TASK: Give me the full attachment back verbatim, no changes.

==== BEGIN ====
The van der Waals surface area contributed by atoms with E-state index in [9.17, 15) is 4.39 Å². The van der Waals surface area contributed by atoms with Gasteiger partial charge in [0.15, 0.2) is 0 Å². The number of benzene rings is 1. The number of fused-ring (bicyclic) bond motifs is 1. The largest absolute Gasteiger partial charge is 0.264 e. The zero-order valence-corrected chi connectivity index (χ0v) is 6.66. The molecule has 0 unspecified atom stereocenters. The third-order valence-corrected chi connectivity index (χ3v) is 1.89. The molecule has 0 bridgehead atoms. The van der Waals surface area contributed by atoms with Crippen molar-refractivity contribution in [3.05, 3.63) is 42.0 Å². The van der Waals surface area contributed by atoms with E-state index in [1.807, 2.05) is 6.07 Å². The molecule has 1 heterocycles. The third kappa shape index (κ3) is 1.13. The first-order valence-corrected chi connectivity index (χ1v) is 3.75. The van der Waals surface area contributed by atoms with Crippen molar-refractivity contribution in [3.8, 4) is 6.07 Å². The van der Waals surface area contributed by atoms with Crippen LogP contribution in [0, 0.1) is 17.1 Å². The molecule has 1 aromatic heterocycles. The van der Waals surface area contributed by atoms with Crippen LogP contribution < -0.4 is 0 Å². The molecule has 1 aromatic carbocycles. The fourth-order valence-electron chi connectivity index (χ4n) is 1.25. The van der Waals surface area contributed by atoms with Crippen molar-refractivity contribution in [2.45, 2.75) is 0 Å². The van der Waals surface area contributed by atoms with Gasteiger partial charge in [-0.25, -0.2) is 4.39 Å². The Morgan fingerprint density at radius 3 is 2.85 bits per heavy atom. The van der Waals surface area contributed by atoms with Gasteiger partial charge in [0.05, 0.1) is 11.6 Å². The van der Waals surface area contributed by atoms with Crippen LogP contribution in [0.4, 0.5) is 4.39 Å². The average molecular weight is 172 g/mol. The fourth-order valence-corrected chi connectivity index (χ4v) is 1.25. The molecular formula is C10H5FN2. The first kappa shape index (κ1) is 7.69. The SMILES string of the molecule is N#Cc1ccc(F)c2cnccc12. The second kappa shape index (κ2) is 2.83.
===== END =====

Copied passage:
The van der Waals surface area contributed by atoms with E-state index in [9.17, 15) is 4.39 Å². The van der Waals surface area contributed by atoms with Gasteiger partial charge in [0.15, 0.2) is 0 Å². The number of benzene rings is 1. The number of fused-ring (bicyclic) bond motifs is 1. The largest absolute Gasteiger partial charge is 0.264 e. The zero-order valence-corrected chi connectivity index (χ0v) is 6.66. The molecule has 0 unspecified atom stereocenters. The third-order valence-corrected chi connectivity index (χ3v) is 1.89. The molecule has 0 bridgehead atoms. The van der Waals surface area contributed by atoms with Crippen molar-refractivity contribution in [3.05, 3.63) is 42.0 Å². The van der Waals surface area contributed by atoms with E-state index in [1.807, 2.05) is 6.07 Å². The molecule has 1 heterocycles. The third kappa shape index (κ3) is 1.13. The first-order valence-corrected chi connectivity index (χ1v) is 3.75. The van der Waals surface area contributed by atoms with Crippen molar-refractivity contribution in [3.8, 4) is 6.07 Å². The van der Waals surface area contributed by atoms with Crippen LogP contribution in [0, 0.1) is 17.1 Å². The molecule has 1 aromatic heterocycles. The van der Waals surface area contributed by atoms with Crippen LogP contribution < -0.4 is 0 Å². The molecule has 1 aromatic carbocycles. The fourth-order valence-electron chi connectivity index (χ4n) is 1.25. The van der Waals surface area contributed by atoms with Crippen molar-refractivity contribution in [2.45, 2.75) is 0 Å². The van der Waals surface area contributed by atoms with Gasteiger partial charge in [-0.25, -0.2) is 4.39 Å². The Morgan fingerprint density at radius 3 is 2.85 bits per heavy atom. The van der Waals surface area contributed by atoms with Gasteiger partial charge in [0.05, 0.1) is 11.6 Å². The van der Waals surface area contributed by atoms with Crippen LogP contribution in [0.4, 0.5) is 4.39 Å². The average molecular weight is 172 g/mol. The fourth-order valence-corrected chi connectivity index (χ4v) is 1.25. The molecular formula is C10H5FN2. The first kappa shape index (κ1) is 7.69. The SMILES string of the molecule is N#Cc1ccc(F)c2cnccc12. The second kappa shape index (κ2) is 2.83.